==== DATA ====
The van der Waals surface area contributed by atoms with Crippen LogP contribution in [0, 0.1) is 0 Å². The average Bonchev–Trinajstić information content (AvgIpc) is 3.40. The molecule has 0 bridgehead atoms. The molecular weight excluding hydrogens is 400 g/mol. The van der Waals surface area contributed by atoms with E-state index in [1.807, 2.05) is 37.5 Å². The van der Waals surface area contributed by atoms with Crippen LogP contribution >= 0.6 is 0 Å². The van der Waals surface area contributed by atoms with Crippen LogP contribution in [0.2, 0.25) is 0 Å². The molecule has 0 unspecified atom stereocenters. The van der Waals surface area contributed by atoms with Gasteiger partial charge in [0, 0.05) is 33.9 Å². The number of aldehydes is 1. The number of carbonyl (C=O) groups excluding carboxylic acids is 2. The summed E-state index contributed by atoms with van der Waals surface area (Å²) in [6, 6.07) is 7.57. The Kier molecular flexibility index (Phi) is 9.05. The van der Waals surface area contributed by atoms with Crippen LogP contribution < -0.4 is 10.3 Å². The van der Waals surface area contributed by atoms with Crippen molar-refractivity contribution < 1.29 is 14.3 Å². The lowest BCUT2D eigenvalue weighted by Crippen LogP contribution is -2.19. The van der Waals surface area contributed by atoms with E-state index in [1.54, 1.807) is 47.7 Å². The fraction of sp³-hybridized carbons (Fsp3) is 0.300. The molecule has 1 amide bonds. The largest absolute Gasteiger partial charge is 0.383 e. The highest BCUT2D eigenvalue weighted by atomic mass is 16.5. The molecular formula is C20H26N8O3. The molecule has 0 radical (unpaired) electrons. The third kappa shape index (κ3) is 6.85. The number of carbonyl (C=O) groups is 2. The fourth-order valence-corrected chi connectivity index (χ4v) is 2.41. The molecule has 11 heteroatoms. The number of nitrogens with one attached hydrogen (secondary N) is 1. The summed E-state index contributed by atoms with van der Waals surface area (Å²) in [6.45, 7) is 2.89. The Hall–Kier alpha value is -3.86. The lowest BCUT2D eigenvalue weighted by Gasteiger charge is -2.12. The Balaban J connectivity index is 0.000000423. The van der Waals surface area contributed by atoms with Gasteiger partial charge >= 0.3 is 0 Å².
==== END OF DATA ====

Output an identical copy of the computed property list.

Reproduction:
The van der Waals surface area contributed by atoms with Crippen LogP contribution in [0, 0.1) is 0 Å². The average Bonchev–Trinajstić information content (AvgIpc) is 3.40. The molecule has 0 bridgehead atoms. The molecular weight excluding hydrogens is 400 g/mol. The van der Waals surface area contributed by atoms with E-state index in [1.807, 2.05) is 37.5 Å². The van der Waals surface area contributed by atoms with Crippen LogP contribution >= 0.6 is 0 Å². The van der Waals surface area contributed by atoms with Crippen LogP contribution in [0.2, 0.25) is 0 Å². The molecule has 0 unspecified atom stereocenters. The van der Waals surface area contributed by atoms with Gasteiger partial charge in [0, 0.05) is 33.9 Å². The number of aldehydes is 1. The number of carbonyl (C=O) groups excluding carboxylic acids is 2. The summed E-state index contributed by atoms with van der Waals surface area (Å²) in [6, 6.07) is 7.57. The Kier molecular flexibility index (Phi) is 9.05. The van der Waals surface area contributed by atoms with Crippen LogP contribution < -0.4 is 10.3 Å². The van der Waals surface area contributed by atoms with Crippen molar-refractivity contribution < 1.29 is 14.3 Å². The lowest BCUT2D eigenvalue weighted by Crippen LogP contribution is -2.19. The van der Waals surface area contributed by atoms with E-state index in [1.54, 1.807) is 47.7 Å². The fraction of sp³-hybridized carbons (Fsp3) is 0.300. The molecule has 1 amide bonds. The largest absolute Gasteiger partial charge is 0.383 e. The highest BCUT2D eigenvalue weighted by atomic mass is 16.5. The molecular formula is C20H26N8O3. The molecule has 0 radical (unpaired) electrons. The third kappa shape index (κ3) is 6.85. The number of carbonyl (C=O) groups is 2. The fourth-order valence-corrected chi connectivity index (χ4v) is 2.41. The molecule has 11 heteroatoms. The number of nitrogens with one attached hydrogen (secondary N) is 1. The summed E-state index contributed by atoms with van der Waals surface area (Å²) in [6.45, 7) is 2.89. The Hall–Kier alpha value is -3.86. The lowest BCUT2D eigenvalue weighted by Gasteiger charge is -2.12. The Balaban J connectivity index is 0.000000423. The van der Waals surface area contributed by atoms with Gasteiger partial charge >= 0.3 is 0 Å².